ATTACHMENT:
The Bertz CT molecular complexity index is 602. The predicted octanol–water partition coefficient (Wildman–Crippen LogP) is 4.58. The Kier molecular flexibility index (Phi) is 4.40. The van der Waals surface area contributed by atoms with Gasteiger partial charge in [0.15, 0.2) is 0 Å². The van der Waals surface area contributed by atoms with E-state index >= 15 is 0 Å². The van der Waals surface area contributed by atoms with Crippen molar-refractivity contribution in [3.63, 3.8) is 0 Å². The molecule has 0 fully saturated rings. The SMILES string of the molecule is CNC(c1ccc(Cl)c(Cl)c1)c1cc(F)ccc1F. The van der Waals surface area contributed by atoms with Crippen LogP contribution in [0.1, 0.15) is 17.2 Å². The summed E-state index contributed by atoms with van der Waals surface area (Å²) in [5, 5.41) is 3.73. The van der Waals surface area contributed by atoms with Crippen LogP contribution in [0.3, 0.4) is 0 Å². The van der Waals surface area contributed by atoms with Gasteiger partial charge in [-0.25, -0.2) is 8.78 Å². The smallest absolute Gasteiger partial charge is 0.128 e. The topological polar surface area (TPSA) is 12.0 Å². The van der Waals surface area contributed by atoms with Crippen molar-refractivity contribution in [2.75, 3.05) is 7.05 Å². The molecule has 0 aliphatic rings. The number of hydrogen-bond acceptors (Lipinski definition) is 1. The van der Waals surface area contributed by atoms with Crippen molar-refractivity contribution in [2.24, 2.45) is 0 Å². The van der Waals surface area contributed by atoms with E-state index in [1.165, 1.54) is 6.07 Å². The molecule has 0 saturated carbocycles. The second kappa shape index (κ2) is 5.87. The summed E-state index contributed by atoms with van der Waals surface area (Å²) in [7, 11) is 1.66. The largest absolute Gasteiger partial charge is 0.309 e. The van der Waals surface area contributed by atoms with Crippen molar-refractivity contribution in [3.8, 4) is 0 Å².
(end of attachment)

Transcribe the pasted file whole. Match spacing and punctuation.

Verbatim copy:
The Bertz CT molecular complexity index is 602. The predicted octanol–water partition coefficient (Wildman–Crippen LogP) is 4.58. The Kier molecular flexibility index (Phi) is 4.40. The van der Waals surface area contributed by atoms with Gasteiger partial charge in [0.15, 0.2) is 0 Å². The van der Waals surface area contributed by atoms with E-state index >= 15 is 0 Å². The van der Waals surface area contributed by atoms with Crippen molar-refractivity contribution in [3.63, 3.8) is 0 Å². The molecule has 0 fully saturated rings. The SMILES string of the molecule is CNC(c1ccc(Cl)c(Cl)c1)c1cc(F)ccc1F. The van der Waals surface area contributed by atoms with Crippen LogP contribution in [0.1, 0.15) is 17.2 Å². The summed E-state index contributed by atoms with van der Waals surface area (Å²) in [5, 5.41) is 3.73. The van der Waals surface area contributed by atoms with Crippen LogP contribution in [0.3, 0.4) is 0 Å². The van der Waals surface area contributed by atoms with Gasteiger partial charge in [-0.25, -0.2) is 8.78 Å². The smallest absolute Gasteiger partial charge is 0.128 e. The topological polar surface area (TPSA) is 12.0 Å². The van der Waals surface area contributed by atoms with Crippen molar-refractivity contribution in [2.75, 3.05) is 7.05 Å². The molecule has 0 aliphatic rings. The number of hydrogen-bond acceptors (Lipinski definition) is 1. The van der Waals surface area contributed by atoms with Crippen molar-refractivity contribution in [2.24, 2.45) is 0 Å². The van der Waals surface area contributed by atoms with E-state index in [1.165, 1.54) is 6.07 Å². The molecule has 0 saturated carbocycles. The second kappa shape index (κ2) is 5.87. The summed E-state index contributed by atoms with van der Waals surface area (Å²) in [7, 11) is 1.66. The largest absolute Gasteiger partial charge is 0.309 e. The van der Waals surface area contributed by atoms with Crippen molar-refractivity contribution in [3.8, 4) is 0 Å².